Clearly, Bredesen has some appeal to Republicans in the state with his ties to the business community and a perceivable moderate approach on issues. Blackburn has continued with the determination to support Trump on just about every manner, expecting that that will be enough for victory in a state he easily won, as other GOP nominees have. The candidates recently met in their first debate, and with most of American political talk focused on the Brett Kavanaugh confirmation this week, that can turn out to be an important turning point in this election as far as voter motivation and driving out the political base to the polls.

Bredesen has refused to commit to a position on the issue, saying he believes an FBI investigation was first warranted. Blackburn has pushed him to take a stance on the matter, while insisting she believes Judge Kavanaugh (while also asserting that women deserve to be heard) and that she strongly supports the Senate moving forward to confirm him. How Tennesseans feel about this controversy might very well decide the election and with that in mind, it is worth nothing that Bredesen has not committed to a position, and has tried to have it both ways.

As of today, this race seems to be a tossup, but might not turn out that way in the end. However, I can see scenarios where both candidates might win with a few points to spare. Turnout will matter a great deal, but if Republicans who are not exactly enthralled with Blackburn decide it is important for the Senate to stay in Republican hands, she will probably win. If not, the outcome should be considered an unnecessary political disaster for Republicans, especially if it were to be the one race that might lose them the Senate. I tend to think that in the end, enough Republicans will "come home" in these highly polarized times to give Blackburn a win.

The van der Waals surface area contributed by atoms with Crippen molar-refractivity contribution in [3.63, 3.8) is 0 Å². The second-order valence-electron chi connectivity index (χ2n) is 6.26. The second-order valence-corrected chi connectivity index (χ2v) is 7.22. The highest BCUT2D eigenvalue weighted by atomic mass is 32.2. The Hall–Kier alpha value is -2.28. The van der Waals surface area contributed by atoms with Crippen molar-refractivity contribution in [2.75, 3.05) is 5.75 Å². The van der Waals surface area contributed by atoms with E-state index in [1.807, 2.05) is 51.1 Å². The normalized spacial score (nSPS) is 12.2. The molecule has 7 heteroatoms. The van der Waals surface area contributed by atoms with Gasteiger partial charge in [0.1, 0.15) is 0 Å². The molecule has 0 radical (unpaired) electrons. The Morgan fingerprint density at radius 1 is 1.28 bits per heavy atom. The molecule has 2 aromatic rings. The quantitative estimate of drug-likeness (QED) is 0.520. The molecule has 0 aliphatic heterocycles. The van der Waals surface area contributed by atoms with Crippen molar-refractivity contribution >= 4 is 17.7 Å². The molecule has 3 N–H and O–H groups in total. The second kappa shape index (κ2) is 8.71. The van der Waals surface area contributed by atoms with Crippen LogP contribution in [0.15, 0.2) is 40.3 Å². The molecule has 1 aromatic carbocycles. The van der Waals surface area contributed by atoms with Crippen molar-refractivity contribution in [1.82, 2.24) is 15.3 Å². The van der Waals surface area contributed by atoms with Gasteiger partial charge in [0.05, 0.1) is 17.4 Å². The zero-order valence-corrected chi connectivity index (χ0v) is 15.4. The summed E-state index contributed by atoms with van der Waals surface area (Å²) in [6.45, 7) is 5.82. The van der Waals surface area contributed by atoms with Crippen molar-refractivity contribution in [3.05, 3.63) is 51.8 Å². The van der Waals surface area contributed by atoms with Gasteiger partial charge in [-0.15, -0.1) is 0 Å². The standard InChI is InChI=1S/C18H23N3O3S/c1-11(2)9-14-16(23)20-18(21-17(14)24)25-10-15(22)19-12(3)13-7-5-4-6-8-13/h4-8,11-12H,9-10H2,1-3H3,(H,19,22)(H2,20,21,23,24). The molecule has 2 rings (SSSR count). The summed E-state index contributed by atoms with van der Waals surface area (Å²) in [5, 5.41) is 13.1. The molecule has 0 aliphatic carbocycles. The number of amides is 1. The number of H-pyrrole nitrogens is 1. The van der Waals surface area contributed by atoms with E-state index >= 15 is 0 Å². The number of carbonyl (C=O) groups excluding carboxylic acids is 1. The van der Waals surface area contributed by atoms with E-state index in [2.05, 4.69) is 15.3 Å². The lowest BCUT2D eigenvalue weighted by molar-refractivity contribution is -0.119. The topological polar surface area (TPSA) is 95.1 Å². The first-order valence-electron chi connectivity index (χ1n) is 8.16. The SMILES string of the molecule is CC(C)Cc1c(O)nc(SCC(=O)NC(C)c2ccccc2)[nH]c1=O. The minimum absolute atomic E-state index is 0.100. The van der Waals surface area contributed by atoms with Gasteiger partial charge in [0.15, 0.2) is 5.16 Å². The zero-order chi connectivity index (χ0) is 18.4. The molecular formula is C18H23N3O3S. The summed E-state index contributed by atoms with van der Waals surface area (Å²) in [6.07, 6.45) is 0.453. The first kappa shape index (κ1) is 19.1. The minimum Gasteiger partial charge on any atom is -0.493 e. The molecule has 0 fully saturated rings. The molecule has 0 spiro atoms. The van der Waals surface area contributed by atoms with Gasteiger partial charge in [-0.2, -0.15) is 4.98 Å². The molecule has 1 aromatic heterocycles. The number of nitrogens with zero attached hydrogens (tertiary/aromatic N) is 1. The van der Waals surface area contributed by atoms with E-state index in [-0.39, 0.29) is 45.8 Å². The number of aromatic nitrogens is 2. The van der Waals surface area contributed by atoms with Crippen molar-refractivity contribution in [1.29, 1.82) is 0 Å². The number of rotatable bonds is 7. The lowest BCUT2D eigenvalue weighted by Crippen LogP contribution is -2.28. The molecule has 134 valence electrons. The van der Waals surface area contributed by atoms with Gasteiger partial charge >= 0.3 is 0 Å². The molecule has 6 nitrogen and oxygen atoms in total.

U.S. Senate races predicted thus far: 
19 D (9 Safe, 5 Likely, 2 Leans, 3 Tossup)
  8 R (2 Safe, 1 Likely, 5Tossup)

Total with predictions thus far:
42 D (23 holdovers, 9 Safe, 5 Likely, 2 Leans, 3 Tossup)
50 R (42 holdovers, 2 Safe, 1 Likely, 5 Tossup)


At 12:02 PM, Blogger Steve Boudreaux said...

Bredesen will work hard to keep it close, but Blackburn will survive: (51% to 49%).